When you return home before her and look across the drawing room, you notice a certain change in orderliness. On giving a closer look, you realize how she must have struggled to make up for waking up late. There is palpitation in the unfinished bowl of cornflakes and there’s disgust in the haphazardly torn packet of yogurt. The half-wet towel in the washroom was the final surrender before time. Three to four pair of shoes heaped over one another. What does that mean? She must have tried all of them in a mad rush to see which one goes well with her attire.
Why bother about the physical beauty of a shoe? I need time to wonder.
Has it ever happened to you that you return very late at night and since the only member in the family is sleeping away to glory, you try to figure out what has changed in the house ever since you left? The dining table looks half-empty and unusually prim. The nightly silence is often broken by hesitant drops of water on the wash basin. You tiptoe into the bedroom and find her in sleep and with glasses on. My Feudal Lord (by Tehmina Durrani) lies on the bed in abandonment. You are too tired to bother either of them.
Returning home is a strange feeling when the only member is either missing or sleeping. Moral of the story: arrive on time.
What happens when society stops looking inward? How do people suffer when they refuse to admit victimisation lest it jeopardises their social standing? The victim is declared the convict and the suffering of the hunted is perpetuated.
After watching ‘Hush! Girls Don’t Scream’ as a part of the FFSI International Film Festival at the Indian Habitat Centre, my faith in Iranian cinema strengthened further. As far as the story goes: A woman gets her hands smeared in blood by murdering a security guard on the day before her marriage. As the fear of capital punishment lurks, the interrogator and the attorney try to unearth the real reason behind this crime, and that too at a least opportune moment for the accused.
It turned out that the accused was a victim of child abuse. She has been living in “fear, doubt, and hatred” because she has been repeatedly violated and her honour was decapitated from her existence. Life is one long nightmare for her and she is too afraid to turn off the lights. The childhood trauma graduated into an everlasting phobia that made her do things which are hard to justify.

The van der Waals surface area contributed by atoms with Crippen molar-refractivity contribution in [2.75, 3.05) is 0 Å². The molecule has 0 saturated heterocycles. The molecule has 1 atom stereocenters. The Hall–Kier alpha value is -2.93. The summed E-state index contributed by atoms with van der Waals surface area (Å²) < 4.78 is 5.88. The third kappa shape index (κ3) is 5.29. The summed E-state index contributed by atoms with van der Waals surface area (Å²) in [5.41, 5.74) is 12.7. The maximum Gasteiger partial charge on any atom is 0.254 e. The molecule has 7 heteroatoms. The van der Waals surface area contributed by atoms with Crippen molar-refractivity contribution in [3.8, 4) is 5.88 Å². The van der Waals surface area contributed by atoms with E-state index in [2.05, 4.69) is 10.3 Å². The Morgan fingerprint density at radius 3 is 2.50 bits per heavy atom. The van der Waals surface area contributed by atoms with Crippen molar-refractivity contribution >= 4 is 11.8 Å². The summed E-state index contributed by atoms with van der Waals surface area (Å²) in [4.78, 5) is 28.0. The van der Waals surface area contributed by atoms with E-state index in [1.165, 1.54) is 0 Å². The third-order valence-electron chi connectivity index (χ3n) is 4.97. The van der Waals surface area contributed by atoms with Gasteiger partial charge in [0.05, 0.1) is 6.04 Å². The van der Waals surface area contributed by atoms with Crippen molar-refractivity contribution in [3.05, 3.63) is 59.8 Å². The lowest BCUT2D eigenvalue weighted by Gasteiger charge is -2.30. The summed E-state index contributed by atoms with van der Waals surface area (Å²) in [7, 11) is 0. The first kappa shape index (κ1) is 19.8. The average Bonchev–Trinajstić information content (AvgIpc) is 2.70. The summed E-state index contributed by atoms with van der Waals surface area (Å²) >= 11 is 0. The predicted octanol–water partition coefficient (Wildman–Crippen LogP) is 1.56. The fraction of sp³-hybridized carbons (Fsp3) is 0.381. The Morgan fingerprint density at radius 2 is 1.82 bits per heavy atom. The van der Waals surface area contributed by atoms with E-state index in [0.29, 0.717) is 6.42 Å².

A nation (read Iran) that treats ‘women’s rights’ as an oxymoron, is still a hostage to a justice system that is incapable of delivering justice. Like all other nations, conclusion is drawn based on proofs and circumstantial evidence. There’s no place for contemplation (or introspection, if you wish). Bodily harm leaves behind traces of crime and the perpetrator faces the noose. But what happens to those offenders who commit crimes against the soul? Their ghastly act doesn’t leave any tangible trace for the court of law to consider.
Director Pouran Derakhshandeh took it upon herself to highlight the inept mechanism in use for delivering social justice. She takes a leaf from the everyday situation wherein the victim is left at the mercy of ‘evidence’ to convince the judges that she is not the hunter, that she is being hunted.
The movie smacks of courage. It doesn’t shy away from raising another grave concern – under-reporting of cases of child molestation. This is rooted in the tacit acceptance of the age-old practice of intimidating the ‘weaker sex’ into silence. The women in the movie didn’t keep mum. They poured out their angst and anger. Yet, they looked as helpless as the judiciary – incapable of safeguarding the tormented.